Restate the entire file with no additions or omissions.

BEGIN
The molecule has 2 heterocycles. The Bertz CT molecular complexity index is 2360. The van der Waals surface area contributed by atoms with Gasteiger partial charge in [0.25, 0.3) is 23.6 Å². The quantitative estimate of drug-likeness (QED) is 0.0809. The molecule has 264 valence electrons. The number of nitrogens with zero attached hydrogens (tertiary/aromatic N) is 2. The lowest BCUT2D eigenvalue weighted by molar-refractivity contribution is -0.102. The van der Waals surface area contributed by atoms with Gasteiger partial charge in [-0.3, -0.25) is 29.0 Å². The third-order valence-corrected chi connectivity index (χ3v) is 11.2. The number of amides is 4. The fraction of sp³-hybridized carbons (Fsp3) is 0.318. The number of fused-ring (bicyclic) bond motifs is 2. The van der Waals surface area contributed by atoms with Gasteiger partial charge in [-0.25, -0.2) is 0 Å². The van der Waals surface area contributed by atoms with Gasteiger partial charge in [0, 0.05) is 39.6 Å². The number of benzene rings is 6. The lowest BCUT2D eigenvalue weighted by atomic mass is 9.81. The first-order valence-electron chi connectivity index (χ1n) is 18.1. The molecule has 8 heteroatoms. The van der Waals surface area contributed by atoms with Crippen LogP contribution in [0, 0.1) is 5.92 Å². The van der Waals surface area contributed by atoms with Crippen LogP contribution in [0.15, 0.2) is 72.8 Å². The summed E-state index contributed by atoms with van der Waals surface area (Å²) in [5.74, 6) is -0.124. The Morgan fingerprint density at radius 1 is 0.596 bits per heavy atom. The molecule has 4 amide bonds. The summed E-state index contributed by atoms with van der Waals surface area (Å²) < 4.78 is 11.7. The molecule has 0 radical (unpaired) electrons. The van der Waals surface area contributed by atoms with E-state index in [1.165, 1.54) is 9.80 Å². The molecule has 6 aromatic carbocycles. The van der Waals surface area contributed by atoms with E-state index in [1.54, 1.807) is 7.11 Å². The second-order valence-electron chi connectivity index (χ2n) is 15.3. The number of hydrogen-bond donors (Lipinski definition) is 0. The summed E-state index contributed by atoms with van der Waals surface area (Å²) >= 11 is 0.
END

The molecule has 2 heterocycles. The Bertz CT molecular complexity index is 2360. The van der Waals surface area contributed by atoms with Gasteiger partial charge in [0.25, 0.3) is 23.6 Å². The quantitative estimate of drug-likeness (QED) is 0.0809. The molecule has 264 valence electrons. The number of nitrogens with zero attached hydrogens (tertiary/aromatic N) is 2. The lowest BCUT2D eigenvalue weighted by molar-refractivity contribution is -0.102. The van der Waals surface area contributed by atoms with Gasteiger partial charge in [-0.3, -0.25) is 29.0 Å². The third-order valence-corrected chi connectivity index (χ3v) is 11.2. The number of amides is 4. The fraction of sp³-hybridized carbons (Fsp3) is 0.318. The number of fused-ring (bicyclic) bond motifs is 2. The van der Waals surface area contributed by atoms with Gasteiger partial charge in [-0.25, -0.2) is 0 Å². The van der Waals surface area contributed by atoms with Gasteiger partial charge in [0, 0.05) is 39.6 Å². The number of benzene rings is 6. The lowest BCUT2D eigenvalue weighted by atomic mass is 9.81. The first-order valence-electron chi connectivity index (χ1n) is 18.1. The molecule has 8 heteroatoms. The van der Waals surface area contributed by atoms with Crippen LogP contribution in [0, 0.1) is 5.92 Å². The van der Waals surface area contributed by atoms with Crippen LogP contribution in [0.15, 0.2) is 72.8 Å². The summed E-state index contributed by atoms with van der Waals surface area (Å²) in [5.74, 6) is -0.124. The Morgan fingerprint density at radius 1 is 0.596 bits per heavy atom. The molecule has 4 amide bonds. The summed E-state index contributed by atoms with van der Waals surface area (Å²) < 4.78 is 11.7. The molecule has 0 radical (unpaired) electrons. The van der Waals surface area contributed by atoms with E-state index in [1.165, 1.54) is 9.80 Å². The molecule has 6 aromatic carbocycles. The van der Waals surface area contributed by atoms with E-state index in [1.54, 1.807) is 7.11 Å². The second-order valence-electron chi connectivity index (χ2n) is 15.3. The number of hydrogen-bond donors (Lipinski definition) is 0. The summed E-state index contributed by atoms with van der Waals surface area (Å²) >= 11 is 0.